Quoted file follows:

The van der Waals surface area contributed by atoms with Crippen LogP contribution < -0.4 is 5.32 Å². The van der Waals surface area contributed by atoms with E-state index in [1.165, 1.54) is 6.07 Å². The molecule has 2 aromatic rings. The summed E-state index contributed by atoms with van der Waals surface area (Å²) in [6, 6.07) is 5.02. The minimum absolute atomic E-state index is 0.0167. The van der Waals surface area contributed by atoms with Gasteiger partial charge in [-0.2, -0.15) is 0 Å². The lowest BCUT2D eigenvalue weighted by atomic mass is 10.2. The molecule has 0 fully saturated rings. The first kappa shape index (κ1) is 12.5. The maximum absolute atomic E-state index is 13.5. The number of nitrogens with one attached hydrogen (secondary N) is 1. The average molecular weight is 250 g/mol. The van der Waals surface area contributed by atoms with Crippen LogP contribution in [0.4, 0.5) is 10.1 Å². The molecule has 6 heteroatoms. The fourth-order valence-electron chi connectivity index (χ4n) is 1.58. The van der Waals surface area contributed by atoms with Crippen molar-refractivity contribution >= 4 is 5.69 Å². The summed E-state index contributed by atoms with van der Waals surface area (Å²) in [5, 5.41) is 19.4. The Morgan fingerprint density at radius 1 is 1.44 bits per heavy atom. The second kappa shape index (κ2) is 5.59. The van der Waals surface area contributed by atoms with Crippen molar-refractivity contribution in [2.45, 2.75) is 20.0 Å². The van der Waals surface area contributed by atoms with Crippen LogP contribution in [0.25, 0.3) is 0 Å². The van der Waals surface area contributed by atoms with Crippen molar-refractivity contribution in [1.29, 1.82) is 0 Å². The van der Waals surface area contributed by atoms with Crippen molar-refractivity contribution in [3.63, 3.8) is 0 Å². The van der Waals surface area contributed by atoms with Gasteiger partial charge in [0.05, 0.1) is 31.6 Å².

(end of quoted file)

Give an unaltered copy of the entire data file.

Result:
The van der Waals surface area contributed by atoms with Crippen LogP contribution < -0.4 is 5.32 Å². The van der Waals surface area contributed by atoms with E-state index in [1.165, 1.54) is 6.07 Å². The molecule has 2 aromatic rings. The summed E-state index contributed by atoms with van der Waals surface area (Å²) in [6, 6.07) is 5.02. The minimum absolute atomic E-state index is 0.0167. The van der Waals surface area contributed by atoms with Gasteiger partial charge in [-0.2, -0.15) is 0 Å². The lowest BCUT2D eigenvalue weighted by atomic mass is 10.2. The molecule has 0 fully saturated rings. The first kappa shape index (κ1) is 12.5. The maximum absolute atomic E-state index is 13.5. The number of nitrogens with one attached hydrogen (secondary N) is 1. The average molecular weight is 250 g/mol. The van der Waals surface area contributed by atoms with Crippen LogP contribution in [0.4, 0.5) is 10.1 Å². The molecule has 6 heteroatoms. The fourth-order valence-electron chi connectivity index (χ4n) is 1.58. The van der Waals surface area contributed by atoms with Crippen molar-refractivity contribution >= 4 is 5.69 Å². The summed E-state index contributed by atoms with van der Waals surface area (Å²) in [5, 5.41) is 19.4. The Morgan fingerprint density at radius 1 is 1.44 bits per heavy atom. The second kappa shape index (κ2) is 5.59. The van der Waals surface area contributed by atoms with Crippen molar-refractivity contribution in [2.45, 2.75) is 20.0 Å². The van der Waals surface area contributed by atoms with Crippen LogP contribution in [0.25, 0.3) is 0 Å². The van der Waals surface area contributed by atoms with Crippen molar-refractivity contribution in [1.29, 1.82) is 0 Å². The van der Waals surface area contributed by atoms with Crippen molar-refractivity contribution in [3.63, 3.8) is 0 Å². The van der Waals surface area contributed by atoms with Gasteiger partial charge in [0.05, 0.1) is 31.6 Å².